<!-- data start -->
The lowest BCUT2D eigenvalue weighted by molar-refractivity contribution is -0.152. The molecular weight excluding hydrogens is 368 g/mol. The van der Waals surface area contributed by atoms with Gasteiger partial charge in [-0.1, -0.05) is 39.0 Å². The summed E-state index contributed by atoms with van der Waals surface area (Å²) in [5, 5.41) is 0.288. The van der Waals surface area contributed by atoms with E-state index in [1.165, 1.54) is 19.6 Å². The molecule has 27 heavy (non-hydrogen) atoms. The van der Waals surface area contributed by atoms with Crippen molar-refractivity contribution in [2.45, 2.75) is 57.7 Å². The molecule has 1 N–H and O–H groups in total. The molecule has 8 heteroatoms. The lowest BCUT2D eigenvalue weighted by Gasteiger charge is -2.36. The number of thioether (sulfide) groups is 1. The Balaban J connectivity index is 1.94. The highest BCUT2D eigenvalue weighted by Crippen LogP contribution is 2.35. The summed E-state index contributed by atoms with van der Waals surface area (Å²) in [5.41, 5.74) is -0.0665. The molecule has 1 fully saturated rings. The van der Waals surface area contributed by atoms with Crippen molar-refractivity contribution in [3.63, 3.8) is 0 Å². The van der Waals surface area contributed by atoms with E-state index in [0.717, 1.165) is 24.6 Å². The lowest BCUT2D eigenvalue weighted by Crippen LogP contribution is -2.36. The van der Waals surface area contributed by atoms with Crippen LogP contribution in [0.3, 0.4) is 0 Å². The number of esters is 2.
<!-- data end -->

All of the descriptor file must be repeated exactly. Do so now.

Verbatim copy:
The lowest BCUT2D eigenvalue weighted by molar-refractivity contribution is -0.152. The molecular weight excluding hydrogens is 368 g/mol. The van der Waals surface area contributed by atoms with Gasteiger partial charge in [-0.1, -0.05) is 39.0 Å². The summed E-state index contributed by atoms with van der Waals surface area (Å²) in [5, 5.41) is 0.288. The van der Waals surface area contributed by atoms with E-state index in [1.165, 1.54) is 19.6 Å². The molecule has 27 heavy (non-hydrogen) atoms. The van der Waals surface area contributed by atoms with Crippen molar-refractivity contribution in [2.45, 2.75) is 57.7 Å². The molecule has 1 N–H and O–H groups in total. The molecule has 8 heteroatoms. The lowest BCUT2D eigenvalue weighted by Gasteiger charge is -2.36. The number of thioether (sulfide) groups is 1. The Balaban J connectivity index is 1.94. The highest BCUT2D eigenvalue weighted by Crippen LogP contribution is 2.35. The summed E-state index contributed by atoms with van der Waals surface area (Å²) in [5.41, 5.74) is -0.0665. The molecule has 1 fully saturated rings. The van der Waals surface area contributed by atoms with Crippen molar-refractivity contribution in [3.63, 3.8) is 0 Å². The van der Waals surface area contributed by atoms with E-state index in [0.717, 1.165) is 24.6 Å². The lowest BCUT2D eigenvalue weighted by Crippen LogP contribution is -2.36. The van der Waals surface area contributed by atoms with Crippen LogP contribution in [0.3, 0.4) is 0 Å². The number of esters is 2.